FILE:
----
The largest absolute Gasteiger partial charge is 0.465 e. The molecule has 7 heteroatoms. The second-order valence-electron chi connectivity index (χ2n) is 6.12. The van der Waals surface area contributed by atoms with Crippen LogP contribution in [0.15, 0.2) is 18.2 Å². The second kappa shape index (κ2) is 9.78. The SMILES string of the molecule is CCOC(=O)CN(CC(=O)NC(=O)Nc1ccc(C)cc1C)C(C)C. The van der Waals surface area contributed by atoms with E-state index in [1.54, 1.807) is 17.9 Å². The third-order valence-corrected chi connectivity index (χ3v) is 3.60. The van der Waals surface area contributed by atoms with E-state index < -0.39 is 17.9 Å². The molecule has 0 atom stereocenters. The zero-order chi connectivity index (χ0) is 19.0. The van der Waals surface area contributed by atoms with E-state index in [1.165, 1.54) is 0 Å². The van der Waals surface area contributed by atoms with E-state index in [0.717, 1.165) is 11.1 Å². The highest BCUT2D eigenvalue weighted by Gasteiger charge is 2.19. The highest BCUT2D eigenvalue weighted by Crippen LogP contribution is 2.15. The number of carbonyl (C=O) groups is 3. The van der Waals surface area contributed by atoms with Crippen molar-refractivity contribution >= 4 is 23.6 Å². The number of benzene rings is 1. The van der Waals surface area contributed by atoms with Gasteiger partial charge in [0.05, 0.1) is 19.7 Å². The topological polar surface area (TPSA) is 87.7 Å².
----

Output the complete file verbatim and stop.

The largest absolute Gasteiger partial charge is 0.465 e. The molecule has 7 heteroatoms. The second-order valence-electron chi connectivity index (χ2n) is 6.12. The van der Waals surface area contributed by atoms with Crippen LogP contribution in [0.15, 0.2) is 18.2 Å². The second kappa shape index (κ2) is 9.78. The SMILES string of the molecule is CCOC(=O)CN(CC(=O)NC(=O)Nc1ccc(C)cc1C)C(C)C. The van der Waals surface area contributed by atoms with E-state index in [1.54, 1.807) is 17.9 Å². The third-order valence-corrected chi connectivity index (χ3v) is 3.60. The van der Waals surface area contributed by atoms with E-state index < -0.39 is 17.9 Å². The molecule has 0 atom stereocenters. The zero-order chi connectivity index (χ0) is 19.0. The van der Waals surface area contributed by atoms with E-state index in [1.165, 1.54) is 0 Å². The van der Waals surface area contributed by atoms with E-state index in [0.717, 1.165) is 11.1 Å². The highest BCUT2D eigenvalue weighted by Gasteiger charge is 2.19. The highest BCUT2D eigenvalue weighted by Crippen LogP contribution is 2.15. The number of carbonyl (C=O) groups is 3. The van der Waals surface area contributed by atoms with Crippen molar-refractivity contribution >= 4 is 23.6 Å². The number of benzene rings is 1. The van der Waals surface area contributed by atoms with Gasteiger partial charge in [0.05, 0.1) is 19.7 Å². The topological polar surface area (TPSA) is 87.7 Å².